Case Lesson: Why Ill. School District Didn't Violate the ADA with COVID-Related Rules

25 Jan, 2022 Frank Ferreri

                               

Elk Grove Village, IL (WorkersCompensation.com) -- While it’s unclear how long the COVID-19 pandemic will last, it’s fairly safe to say that the era of COVID-related litigation has yet to reach its peak.

Recently, a federal case out of Illinois, Firszt v. Bresnahan, No. 21-cv-6798 (N.D. Ill. 01/14/21), explored the interaction between the Americans with Disabilities Act and pandemic-related rules. Although the case involved a student in a school, it provides insight into how courts might address similar issues – such as mask rules and state-level mandates – in other settings, including workplaces.

What Happened?

As schools ramped up to get students back in the classroom for the beginning of the 2021-2022 school year, Illinois issued a disaster proclamation that required the use of face coverings by students, staff, and visitors in public schools. The state also required schools to implement other strategies, including testing and quarantining consistent with CDC recommendations.

A parent took issue with the rules and sued, alleging, in part, that the state violated the ADA.

The Law

Under the ADA, it may be possible for people with disabilities to receive an accommodation if they are unable to wear a mask due to a disability.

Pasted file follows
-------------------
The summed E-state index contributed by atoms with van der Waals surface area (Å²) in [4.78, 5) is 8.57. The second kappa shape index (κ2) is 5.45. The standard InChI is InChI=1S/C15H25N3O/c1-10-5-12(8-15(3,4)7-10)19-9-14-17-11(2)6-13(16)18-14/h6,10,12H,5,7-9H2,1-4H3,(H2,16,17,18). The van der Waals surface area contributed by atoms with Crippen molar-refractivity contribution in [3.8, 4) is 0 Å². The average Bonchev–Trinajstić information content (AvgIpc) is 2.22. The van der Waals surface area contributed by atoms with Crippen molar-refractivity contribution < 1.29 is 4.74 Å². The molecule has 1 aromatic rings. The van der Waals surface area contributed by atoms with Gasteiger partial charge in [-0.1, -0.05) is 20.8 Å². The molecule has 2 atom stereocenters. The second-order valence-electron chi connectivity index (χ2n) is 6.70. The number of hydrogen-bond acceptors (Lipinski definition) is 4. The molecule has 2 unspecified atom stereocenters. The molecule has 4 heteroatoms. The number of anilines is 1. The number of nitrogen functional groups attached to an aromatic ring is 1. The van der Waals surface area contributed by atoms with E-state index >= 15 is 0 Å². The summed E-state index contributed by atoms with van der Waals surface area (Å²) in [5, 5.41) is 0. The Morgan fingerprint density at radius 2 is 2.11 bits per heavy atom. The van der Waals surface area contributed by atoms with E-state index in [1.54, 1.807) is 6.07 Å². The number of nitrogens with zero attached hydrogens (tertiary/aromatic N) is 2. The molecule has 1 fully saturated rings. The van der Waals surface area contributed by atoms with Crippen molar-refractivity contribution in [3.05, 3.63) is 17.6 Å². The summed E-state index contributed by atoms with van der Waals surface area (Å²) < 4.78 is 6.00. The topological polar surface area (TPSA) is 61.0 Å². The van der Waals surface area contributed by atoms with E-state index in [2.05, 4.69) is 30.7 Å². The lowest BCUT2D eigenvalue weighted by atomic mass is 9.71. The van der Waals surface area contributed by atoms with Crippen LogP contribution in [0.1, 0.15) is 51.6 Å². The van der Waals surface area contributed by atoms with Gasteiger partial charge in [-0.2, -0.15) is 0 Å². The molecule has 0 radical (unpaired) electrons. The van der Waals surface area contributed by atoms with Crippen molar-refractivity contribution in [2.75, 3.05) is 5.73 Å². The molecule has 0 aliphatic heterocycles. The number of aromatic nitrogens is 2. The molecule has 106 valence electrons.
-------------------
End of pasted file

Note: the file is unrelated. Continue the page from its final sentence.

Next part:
What the Court Said

The court made short work of the parent’s claims, pointing out that the parent did not provide information about whether the student had breathing difficulties or how the ADA applied to the student. Earlier this year, the Southeast ADA Center produced guidance on when a disability might call for a mask-related accommodation, explaining that the following impairments could qualify:

  • Asthma, chronic pulmonary disease, other respiratory disabilities.
  • Post-traumatic stress disorder, claustrophobia, and severe anxiety.
  • Autism.
  • Cerebral palsy.

 

 

 

Additionally, the guidance indicated people who use mouth control devices, such as a sip and puff to operate a wheelchair, might require mask-related accommodations.

The problem with the parent’s charges against the school rules was that he didn’t bring any of these issues up regarding his son’s case and so the court couldn’t analyze whether he had a claim under the ADA.

What’s the Lesson?

In any setting, alleging an ADA claim regarding accommodations requires evidence that the person claiming ADA protections has a disability and that am accommodation existed. In the employment context, the accommodation must allow a worker to perform the essential functions of the job.

In any ADA accommodation case, the focus will be on the disability at issue and how the accommodation levels the playing field for a person with a disability.


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    About The Author

    • Frank Ferreri

      Frank Ferreri, M.A., J.D. covers workers' compensation legal issues. He has published books, articles, and other material on multiple areas of employment, insurance, and disability law. Frank received his master's degree from the University of South Florida and juris doctor from the University of Florida Levin College of Law.

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